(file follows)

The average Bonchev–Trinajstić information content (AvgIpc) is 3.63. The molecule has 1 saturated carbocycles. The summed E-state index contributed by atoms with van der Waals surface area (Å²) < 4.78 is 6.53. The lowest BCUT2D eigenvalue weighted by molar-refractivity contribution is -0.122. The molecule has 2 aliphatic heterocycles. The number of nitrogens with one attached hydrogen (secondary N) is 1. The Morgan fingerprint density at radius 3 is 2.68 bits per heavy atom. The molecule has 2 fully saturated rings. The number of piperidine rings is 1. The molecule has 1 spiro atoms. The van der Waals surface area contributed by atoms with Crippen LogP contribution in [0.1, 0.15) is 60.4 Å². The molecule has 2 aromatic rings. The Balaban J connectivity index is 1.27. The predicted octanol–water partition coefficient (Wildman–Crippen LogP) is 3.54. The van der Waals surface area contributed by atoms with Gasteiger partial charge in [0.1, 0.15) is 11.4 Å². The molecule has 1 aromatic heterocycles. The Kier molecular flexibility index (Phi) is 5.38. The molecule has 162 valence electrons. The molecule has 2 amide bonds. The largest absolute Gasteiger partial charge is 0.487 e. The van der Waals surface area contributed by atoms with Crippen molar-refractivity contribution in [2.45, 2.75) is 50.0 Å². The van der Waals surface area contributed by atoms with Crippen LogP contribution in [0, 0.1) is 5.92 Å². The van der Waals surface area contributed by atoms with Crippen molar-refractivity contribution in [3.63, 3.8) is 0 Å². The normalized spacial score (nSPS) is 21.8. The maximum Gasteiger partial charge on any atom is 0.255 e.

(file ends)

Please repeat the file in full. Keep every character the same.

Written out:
The average Bonchev–Trinajstić information content (AvgIpc) is 3.63. The molecule has 1 saturated carbocycles. The summed E-state index contributed by atoms with van der Waals surface area (Å²) < 4.78 is 6.53. The lowest BCUT2D eigenvalue weighted by molar-refractivity contribution is -0.122. The molecule has 2 aliphatic heterocycles. The number of nitrogens with one attached hydrogen (secondary N) is 1. The Morgan fingerprint density at radius 3 is 2.68 bits per heavy atom. The molecule has 2 fully saturated rings. The number of piperidine rings is 1. The molecule has 1 spiro atoms. The van der Waals surface area contributed by atoms with Crippen LogP contribution in [0.1, 0.15) is 60.4 Å². The molecule has 2 aromatic rings. The Balaban J connectivity index is 1.27. The predicted octanol–water partition coefficient (Wildman–Crippen LogP) is 3.54. The van der Waals surface area contributed by atoms with Gasteiger partial charge in [0.1, 0.15) is 11.4 Å². The molecule has 1 aromatic heterocycles. The Kier molecular flexibility index (Phi) is 5.38. The molecule has 162 valence electrons. The molecule has 2 amide bonds. The largest absolute Gasteiger partial charge is 0.487 e. The van der Waals surface area contributed by atoms with Crippen molar-refractivity contribution in [2.45, 2.75) is 50.0 Å². The van der Waals surface area contributed by atoms with Crippen LogP contribution in [0, 0.1) is 5.92 Å². The van der Waals surface area contributed by atoms with Crippen molar-refractivity contribution in [3.63, 3.8) is 0 Å². The normalized spacial score (nSPS) is 21.8. The maximum Gasteiger partial charge on any atom is 0.255 e.